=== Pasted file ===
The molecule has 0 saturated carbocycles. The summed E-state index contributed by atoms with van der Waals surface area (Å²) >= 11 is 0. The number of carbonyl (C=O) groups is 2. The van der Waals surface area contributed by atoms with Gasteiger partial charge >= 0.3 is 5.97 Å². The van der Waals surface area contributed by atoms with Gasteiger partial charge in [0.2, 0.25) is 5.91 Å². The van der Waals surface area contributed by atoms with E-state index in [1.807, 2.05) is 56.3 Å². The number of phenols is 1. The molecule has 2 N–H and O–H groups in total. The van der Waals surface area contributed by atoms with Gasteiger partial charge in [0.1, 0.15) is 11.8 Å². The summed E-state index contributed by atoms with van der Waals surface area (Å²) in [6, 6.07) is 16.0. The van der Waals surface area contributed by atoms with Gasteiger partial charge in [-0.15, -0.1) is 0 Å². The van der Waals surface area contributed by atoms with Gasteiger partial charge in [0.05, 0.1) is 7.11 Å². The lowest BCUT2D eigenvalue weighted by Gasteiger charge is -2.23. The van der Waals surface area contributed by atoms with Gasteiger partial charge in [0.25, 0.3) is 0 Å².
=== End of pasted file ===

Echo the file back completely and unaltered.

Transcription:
The molecule has 0 saturated carbocycles. The summed E-state index contributed by atoms with van der Waals surface area (Å²) >= 11 is 0. The number of carbonyl (C=O) groups is 2. The van der Waals surface area contributed by atoms with Gasteiger partial charge >= 0.3 is 5.97 Å². The van der Waals surface area contributed by atoms with Gasteiger partial charge in [0.2, 0.25) is 5.91 Å². The van der Waals surface area contributed by atoms with E-state index in [1.807, 2.05) is 56.3 Å². The number of phenols is 1. The molecule has 2 N–H and O–H groups in total. The van der Waals surface area contributed by atoms with Gasteiger partial charge in [0.1, 0.15) is 11.8 Å². The summed E-state index contributed by atoms with van der Waals surface area (Å²) in [6, 6.07) is 16.0. The van der Waals surface area contributed by atoms with Gasteiger partial charge in [-0.15, -0.1) is 0 Å². The van der Waals surface area contributed by atoms with Gasteiger partial charge in [0.05, 0.1) is 7.11 Å². The lowest BCUT2D eigenvalue weighted by Gasteiger charge is -2.23. The van der Waals surface area contributed by atoms with Gasteiger partial charge in [0.25, 0.3) is 0 Å².